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  #7  
Old 01 August 2009, 02:33 AM
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Interesting question, also speaking of the little critters, is it true they can only spray once in a sitting and have to "recharge" over a few hours or so?
Hehe, anyways back on topic, this would be an interesting theory to test out with someone you had a grudge with.
"Hey Mike, it's ok, I read in National Geographic that Skunks can't spray on concrete! Go get 'im..."

"Sweet! *spray* bluraaaaarrrgh!!! It burns....it stinks!"
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  #8  
Old 01 August 2009, 12:42 PM
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I can attest that skunks can spray on concrete... as you run over them with your car. PEW!!!!
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  #9  
Old 01 August 2009, 02:08 PM
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Quote:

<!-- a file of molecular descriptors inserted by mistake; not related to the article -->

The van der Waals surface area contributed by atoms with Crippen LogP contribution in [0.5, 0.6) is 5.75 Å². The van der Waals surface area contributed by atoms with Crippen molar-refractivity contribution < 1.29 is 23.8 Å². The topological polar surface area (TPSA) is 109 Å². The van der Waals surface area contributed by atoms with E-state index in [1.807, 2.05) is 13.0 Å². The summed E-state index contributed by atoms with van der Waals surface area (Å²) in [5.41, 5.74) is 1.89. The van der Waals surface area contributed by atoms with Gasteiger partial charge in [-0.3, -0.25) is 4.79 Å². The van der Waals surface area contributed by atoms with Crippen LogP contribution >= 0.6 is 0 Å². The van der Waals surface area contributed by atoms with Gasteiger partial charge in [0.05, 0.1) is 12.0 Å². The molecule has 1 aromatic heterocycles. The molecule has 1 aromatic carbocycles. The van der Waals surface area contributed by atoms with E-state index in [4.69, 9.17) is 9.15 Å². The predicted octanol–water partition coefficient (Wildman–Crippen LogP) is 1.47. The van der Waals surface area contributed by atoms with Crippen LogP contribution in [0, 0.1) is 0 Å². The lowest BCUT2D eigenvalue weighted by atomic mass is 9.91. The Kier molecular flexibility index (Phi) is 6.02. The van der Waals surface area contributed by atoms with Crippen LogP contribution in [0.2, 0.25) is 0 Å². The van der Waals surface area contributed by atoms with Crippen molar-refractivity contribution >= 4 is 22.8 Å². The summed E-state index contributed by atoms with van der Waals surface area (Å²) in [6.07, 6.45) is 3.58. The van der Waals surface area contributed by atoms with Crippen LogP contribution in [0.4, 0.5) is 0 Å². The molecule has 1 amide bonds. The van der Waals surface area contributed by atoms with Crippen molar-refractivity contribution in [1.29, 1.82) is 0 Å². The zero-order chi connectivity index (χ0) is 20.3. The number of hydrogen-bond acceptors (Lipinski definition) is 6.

Originally Posted by ShockDingo View Post
Interesting question, also speaking of the little critters, is it true they can only spray once in a sitting and have to "recharge" over a few hours or so?
They have a limited supply. Wikipedia sez they carry 15cc, good for 5-6 sprays, and need about 10 days to refill. Only one spray's worth might not be much use; perhaps if they were being attacked by multiple threats they'd need to spray a couple of times in succession.
There aren't any wild skunks in this country so I am unable to empty one under controlled conditions. (I have a guinea pig who *looks* like a skunk, and she can squirt wee, but that probably does not count.)

I am unsure of one detail about skunks. They themselves don't smell, just their spray, correct? Which is ejected away from them with great force, so it is unlikely any residue gets on them. Given that skunks can be kept as pets without having their scent gland removed, it would seem likely that they do not carry the unpleasant smell themselves. Can anyone confirm?